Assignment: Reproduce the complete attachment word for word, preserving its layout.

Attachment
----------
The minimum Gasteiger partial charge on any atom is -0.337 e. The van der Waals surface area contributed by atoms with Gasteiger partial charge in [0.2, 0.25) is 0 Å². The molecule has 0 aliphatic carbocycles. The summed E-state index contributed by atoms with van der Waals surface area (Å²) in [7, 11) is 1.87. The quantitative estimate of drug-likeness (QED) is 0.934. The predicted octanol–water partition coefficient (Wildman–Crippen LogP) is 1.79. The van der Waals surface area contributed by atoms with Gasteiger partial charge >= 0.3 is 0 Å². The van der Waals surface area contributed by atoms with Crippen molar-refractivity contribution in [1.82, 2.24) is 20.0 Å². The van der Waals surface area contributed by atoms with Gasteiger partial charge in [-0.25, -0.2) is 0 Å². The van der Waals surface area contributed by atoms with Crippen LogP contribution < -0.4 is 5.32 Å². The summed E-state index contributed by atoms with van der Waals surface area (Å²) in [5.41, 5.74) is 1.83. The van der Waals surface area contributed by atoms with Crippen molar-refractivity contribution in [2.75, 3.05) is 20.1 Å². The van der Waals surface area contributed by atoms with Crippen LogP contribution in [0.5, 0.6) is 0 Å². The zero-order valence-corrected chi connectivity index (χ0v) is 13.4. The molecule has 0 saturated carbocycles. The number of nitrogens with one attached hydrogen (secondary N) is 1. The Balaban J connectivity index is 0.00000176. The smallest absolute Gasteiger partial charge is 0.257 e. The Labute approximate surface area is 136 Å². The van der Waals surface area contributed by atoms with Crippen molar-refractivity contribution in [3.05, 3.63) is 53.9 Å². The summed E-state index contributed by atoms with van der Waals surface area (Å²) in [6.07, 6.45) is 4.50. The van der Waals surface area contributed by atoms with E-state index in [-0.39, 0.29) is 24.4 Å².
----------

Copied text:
The minimum Gasteiger partial charge on any atom is -0.337 e. The van der Waals surface area contributed by atoms with Gasteiger partial charge in [0.2, 0.25) is 0 Å². The molecule has 0 aliphatic carbocycles. The summed E-state index contributed by atoms with van der Waals surface area (Å²) in [7, 11) is 1.87. The quantitative estimate of drug-likeness (QED) is 0.934. The predicted octanol–water partition coefficient (Wildman–Crippen LogP) is 1.79. The van der Waals surface area contributed by atoms with Gasteiger partial charge >= 0.3 is 0 Å². The van der Waals surface area contributed by atoms with Crippen molar-refractivity contribution in [1.82, 2.24) is 20.0 Å². The van der Waals surface area contributed by atoms with Gasteiger partial charge in [-0.25, -0.2) is 0 Å². The van der Waals surface area contributed by atoms with Crippen LogP contribution < -0.4 is 5.32 Å². The summed E-state index contributed by atoms with van der Waals surface area (Å²) in [5.41, 5.74) is 1.83. The van der Waals surface area contributed by atoms with Crippen molar-refractivity contribution in [2.75, 3.05) is 20.1 Å². The van der Waals surface area contributed by atoms with Crippen LogP contribution in [0.5, 0.6) is 0 Å². The zero-order valence-corrected chi connectivity index (χ0v) is 13.4. The molecule has 0 saturated carbocycles. The number of nitrogens with one attached hydrogen (secondary N) is 1. The Balaban J connectivity index is 0.00000176. The smallest absolute Gasteiger partial charge is 0.257 e. The Labute approximate surface area is 136 Å². The van der Waals surface area contributed by atoms with Crippen molar-refractivity contribution in [3.05, 3.63) is 53.9 Å². The summed E-state index contributed by atoms with van der Waals surface area (Å²) in [6.07, 6.45) is 4.50. The van der Waals surface area contributed by atoms with E-state index in [-0.39, 0.29) is 24.4 Å².